Paul Cézanne

Paul Cézanne, The Card Players, ca. 1892–96, oil on canvas, 23 5/8 x 28 3/4".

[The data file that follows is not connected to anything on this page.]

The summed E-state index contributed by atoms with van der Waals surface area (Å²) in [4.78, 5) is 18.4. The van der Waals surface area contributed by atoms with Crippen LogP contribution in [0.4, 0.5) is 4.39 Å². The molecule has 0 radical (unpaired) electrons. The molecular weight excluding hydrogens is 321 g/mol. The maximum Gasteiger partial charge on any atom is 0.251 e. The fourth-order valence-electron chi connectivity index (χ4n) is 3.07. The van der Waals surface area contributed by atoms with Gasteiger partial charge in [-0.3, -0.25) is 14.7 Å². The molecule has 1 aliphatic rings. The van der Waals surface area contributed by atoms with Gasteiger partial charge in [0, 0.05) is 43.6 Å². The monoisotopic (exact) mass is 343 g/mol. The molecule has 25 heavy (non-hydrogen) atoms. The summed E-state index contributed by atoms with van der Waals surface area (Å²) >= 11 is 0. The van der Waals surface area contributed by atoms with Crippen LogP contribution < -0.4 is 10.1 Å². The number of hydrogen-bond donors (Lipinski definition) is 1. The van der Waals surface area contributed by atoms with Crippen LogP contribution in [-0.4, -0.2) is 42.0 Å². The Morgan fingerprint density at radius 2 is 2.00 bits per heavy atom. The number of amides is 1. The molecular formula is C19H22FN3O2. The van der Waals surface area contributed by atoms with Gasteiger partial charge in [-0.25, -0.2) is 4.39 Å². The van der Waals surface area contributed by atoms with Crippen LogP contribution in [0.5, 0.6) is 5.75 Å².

BACK IN 1990, in an essay for the Oxford Art Journal, Griselda Pollock asked the question “What Can We Say About Cézanne These Days?” Her answers—regarding the contributions that could be made through socio-historical, psychoanalytic, and feminist interventions—were rather more generous than that given in the London Review of Books this past December by T. J. Clark. In the opening of his review of the Courtauld Gallery in London’s recent exhibition dedicated to the artist’s “Card Players” series, 1890–96, Clark flatly declared: “Cézanne . . . cannot be written about any more.” When the exhibition moved to New York’s Metropolitan Museum of Art in February, Peter Schjeldahl, writing in the New Yorker, seconded Clark’s judgment. Referring to Picasso’s remark that “what forces our interest is Cézanne’s anxiety” (what Maurice Merleau-Ponty called “Cézanne’s doubt”), Schjeldahl

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